The Annenberg School Welcomes Eight New Ph.D. Students in Its 2023 Cohort

The School's newest cohort of doctoral students studies everything from climate change action to the anti-caste movement.

By Hailey Reissman

On Monday, the Annenberg School for Communication proudly welcomed its newest cohort of doctoral students. The eight students in our 2023 cohort bring a wide variety of research interests and experiences to the program, including work in journalism, the public sector, and data science. 

Many of our new students are interested in studying social media. Yingchuan Qu is fascinated by everyday meaning-making and micropolitics on Chinese social media — expressed through memes, fashion blogs, and even reality show discussion boards. She joins us from Cornell University where she earned her M.A. in Asian Studies. Sara Reinis focuses on social media’s role in molding belief systems and approaches to spirituality, especially on TikTok. She comes to Annenberg from New York University, where she received her M.A. in Media, Culture, and Communication.

Two of our students join us directly from their undergraduate years. Interested in dismantling societal biases, stigmas, and misinformation, Kallahan Brown recently graduated with a B.A. in Psychology from Temple University. At Annenberg, he will work with the team at SAFELab to search for new and better ways to eliminate cognitive biases. Nidah Mohammed earned a B.A. in Psychology in 2023 from California State University Northridge. At Annenberg, she will work with the Addiction, Health, & Adolescence (AHA!) Lab to examine neural processes that guide societal responses to media-driven health messages.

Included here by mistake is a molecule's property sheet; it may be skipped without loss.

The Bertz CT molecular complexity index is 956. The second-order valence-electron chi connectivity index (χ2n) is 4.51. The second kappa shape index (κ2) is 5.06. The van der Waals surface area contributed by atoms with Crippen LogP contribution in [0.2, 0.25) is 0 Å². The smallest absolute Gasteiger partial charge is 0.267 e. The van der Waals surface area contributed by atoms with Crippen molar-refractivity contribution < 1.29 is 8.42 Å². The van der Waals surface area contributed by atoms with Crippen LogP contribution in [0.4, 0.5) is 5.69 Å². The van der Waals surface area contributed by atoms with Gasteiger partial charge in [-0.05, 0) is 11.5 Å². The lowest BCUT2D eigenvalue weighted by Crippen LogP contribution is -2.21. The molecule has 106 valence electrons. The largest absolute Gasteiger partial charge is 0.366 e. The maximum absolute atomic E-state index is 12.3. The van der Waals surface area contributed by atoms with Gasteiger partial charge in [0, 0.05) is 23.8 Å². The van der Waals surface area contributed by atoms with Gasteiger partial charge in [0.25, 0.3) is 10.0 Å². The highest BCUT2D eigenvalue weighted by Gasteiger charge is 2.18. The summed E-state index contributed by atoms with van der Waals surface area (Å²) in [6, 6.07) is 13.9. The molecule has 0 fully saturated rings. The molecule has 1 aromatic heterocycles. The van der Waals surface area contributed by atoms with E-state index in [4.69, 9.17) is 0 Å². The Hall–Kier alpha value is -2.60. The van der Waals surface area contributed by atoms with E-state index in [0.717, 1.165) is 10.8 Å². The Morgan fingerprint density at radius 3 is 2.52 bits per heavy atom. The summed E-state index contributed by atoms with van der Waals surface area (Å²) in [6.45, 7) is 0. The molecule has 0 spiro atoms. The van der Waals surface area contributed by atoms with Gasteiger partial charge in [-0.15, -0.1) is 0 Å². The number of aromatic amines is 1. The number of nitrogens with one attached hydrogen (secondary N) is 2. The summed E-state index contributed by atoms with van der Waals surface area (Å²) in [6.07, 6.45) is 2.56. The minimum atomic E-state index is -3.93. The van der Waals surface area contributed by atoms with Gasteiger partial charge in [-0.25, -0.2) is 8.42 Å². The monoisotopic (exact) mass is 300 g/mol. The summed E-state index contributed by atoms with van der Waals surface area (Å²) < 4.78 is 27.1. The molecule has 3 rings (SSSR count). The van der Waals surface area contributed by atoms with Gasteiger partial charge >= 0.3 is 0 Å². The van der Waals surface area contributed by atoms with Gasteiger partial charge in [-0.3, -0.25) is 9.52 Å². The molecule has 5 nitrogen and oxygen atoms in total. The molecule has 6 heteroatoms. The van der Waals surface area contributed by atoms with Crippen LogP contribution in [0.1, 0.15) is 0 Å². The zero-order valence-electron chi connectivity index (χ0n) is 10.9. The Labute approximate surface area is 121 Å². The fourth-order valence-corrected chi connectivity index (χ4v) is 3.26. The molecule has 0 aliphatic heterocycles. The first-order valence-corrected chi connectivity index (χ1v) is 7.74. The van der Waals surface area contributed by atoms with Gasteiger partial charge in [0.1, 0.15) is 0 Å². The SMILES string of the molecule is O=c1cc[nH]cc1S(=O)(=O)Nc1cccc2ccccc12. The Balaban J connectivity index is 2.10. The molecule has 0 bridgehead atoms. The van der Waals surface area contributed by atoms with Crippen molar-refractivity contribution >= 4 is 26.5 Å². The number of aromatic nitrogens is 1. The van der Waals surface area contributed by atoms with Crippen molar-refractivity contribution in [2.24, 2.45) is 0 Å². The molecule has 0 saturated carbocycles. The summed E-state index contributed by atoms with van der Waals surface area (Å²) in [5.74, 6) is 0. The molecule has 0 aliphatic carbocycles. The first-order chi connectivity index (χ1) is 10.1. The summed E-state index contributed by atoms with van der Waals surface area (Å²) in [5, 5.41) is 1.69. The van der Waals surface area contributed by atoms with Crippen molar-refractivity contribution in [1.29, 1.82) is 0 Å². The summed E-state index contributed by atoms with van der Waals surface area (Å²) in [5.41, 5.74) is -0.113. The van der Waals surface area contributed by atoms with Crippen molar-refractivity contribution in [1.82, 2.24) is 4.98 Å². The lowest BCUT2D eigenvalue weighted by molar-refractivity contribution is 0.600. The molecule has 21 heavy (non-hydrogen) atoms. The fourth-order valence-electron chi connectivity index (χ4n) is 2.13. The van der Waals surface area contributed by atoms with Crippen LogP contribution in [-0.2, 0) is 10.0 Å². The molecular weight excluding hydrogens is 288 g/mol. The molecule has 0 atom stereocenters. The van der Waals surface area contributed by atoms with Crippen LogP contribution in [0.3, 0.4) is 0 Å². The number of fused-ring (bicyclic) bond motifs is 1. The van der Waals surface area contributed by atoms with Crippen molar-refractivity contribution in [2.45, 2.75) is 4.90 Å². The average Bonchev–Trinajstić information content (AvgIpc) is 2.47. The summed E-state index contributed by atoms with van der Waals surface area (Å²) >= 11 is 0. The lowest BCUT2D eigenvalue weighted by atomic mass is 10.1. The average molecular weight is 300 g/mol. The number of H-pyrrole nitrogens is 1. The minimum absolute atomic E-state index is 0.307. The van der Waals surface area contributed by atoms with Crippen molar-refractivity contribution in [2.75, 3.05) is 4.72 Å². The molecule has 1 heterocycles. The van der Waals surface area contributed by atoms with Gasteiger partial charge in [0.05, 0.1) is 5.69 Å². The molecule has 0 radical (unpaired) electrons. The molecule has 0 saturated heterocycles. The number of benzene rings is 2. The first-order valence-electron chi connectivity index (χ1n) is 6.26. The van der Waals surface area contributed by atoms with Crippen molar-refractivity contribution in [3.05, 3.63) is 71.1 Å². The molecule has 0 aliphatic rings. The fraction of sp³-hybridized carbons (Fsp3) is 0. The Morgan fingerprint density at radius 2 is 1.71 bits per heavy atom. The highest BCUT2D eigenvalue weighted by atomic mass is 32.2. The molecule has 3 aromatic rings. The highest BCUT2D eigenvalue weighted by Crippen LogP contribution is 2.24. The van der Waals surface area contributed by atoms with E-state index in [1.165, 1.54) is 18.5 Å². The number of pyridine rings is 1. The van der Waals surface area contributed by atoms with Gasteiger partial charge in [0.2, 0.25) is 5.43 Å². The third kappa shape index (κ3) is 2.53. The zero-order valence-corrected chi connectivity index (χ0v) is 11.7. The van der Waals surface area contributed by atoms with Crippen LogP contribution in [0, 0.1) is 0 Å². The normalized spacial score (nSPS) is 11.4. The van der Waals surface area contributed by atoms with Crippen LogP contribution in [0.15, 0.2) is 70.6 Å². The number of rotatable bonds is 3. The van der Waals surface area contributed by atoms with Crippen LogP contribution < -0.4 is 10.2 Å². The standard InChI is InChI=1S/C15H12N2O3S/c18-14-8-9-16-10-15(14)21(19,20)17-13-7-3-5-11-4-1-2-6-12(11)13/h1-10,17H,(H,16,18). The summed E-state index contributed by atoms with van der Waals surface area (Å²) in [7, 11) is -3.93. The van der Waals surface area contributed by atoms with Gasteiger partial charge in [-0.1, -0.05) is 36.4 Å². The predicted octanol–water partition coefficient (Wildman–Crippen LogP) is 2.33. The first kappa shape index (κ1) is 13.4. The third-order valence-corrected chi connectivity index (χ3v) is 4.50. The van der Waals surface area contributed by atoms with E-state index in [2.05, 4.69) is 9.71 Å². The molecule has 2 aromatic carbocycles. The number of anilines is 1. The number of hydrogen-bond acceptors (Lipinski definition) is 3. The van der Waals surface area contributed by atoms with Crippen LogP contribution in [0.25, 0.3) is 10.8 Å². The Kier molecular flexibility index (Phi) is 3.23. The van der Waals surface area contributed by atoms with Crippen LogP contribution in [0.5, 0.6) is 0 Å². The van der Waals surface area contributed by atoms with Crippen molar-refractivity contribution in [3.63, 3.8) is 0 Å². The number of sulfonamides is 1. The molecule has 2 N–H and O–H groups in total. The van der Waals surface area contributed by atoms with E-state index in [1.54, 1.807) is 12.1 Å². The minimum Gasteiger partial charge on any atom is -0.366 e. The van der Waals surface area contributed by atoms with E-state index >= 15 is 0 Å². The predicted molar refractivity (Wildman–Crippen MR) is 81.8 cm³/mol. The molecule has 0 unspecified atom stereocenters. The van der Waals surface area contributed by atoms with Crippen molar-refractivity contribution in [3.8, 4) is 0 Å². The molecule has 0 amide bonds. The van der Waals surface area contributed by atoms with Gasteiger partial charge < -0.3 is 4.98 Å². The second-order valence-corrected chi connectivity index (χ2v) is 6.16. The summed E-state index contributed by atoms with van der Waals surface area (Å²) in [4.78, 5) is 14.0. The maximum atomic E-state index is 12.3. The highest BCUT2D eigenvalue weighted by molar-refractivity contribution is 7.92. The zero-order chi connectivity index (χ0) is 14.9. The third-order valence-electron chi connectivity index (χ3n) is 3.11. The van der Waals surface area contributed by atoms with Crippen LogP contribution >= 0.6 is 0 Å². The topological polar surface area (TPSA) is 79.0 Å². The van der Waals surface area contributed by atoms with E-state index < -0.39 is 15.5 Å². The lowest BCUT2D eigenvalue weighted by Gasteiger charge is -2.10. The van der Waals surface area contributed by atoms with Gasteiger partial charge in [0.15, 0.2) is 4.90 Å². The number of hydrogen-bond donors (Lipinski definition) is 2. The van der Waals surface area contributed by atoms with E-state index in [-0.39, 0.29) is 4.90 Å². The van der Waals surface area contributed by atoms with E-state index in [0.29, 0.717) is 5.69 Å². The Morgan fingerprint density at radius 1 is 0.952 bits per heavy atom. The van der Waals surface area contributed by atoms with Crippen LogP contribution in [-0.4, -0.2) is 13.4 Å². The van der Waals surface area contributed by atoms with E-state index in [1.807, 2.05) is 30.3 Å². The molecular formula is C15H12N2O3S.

Doctoral students Tejas Harad and Vishwanath E.V.S. both grew up in India. Harad had a decade-long career in journalism before coming to Annenberg, writing for many of India’s leading publications. He comes to the School with a master’s degree in sociology from the University of Mumbai and will focus on how alternative media shapes the anti-caste public sphere. E.V.S. comes to Annenberg with a Master's in Public Policy from the University of Chicago and experience working in data science. He will be working with the Social Action Lab to study the role online communities and platforms play in diffusing information among their members.

Kirsten Lydic and Ify Okpali both study politics. Okpali is a joint doctoral student in Political Science and Communication. Her research focuses on the impact of communications technologies on political participation in West and North Africa. She comes to Annenberg after working in the public sector and an M.A. in International Affairs from The George Washington University. Lydic is interested in increasing civic and political engagement through cognitive science, especially when it comes to climate change action. At Annenberg, she will work with the Communication Neuroscience Lab to identify psychological and social roadblocks to greater democratic engagement. She comes to Annenberg after four years as a researcher and lab tech in the Brain and Cognitive Sciences department at the Massachusetts Institute of Technology.

Please give a warm welcome to our newest doctoral students!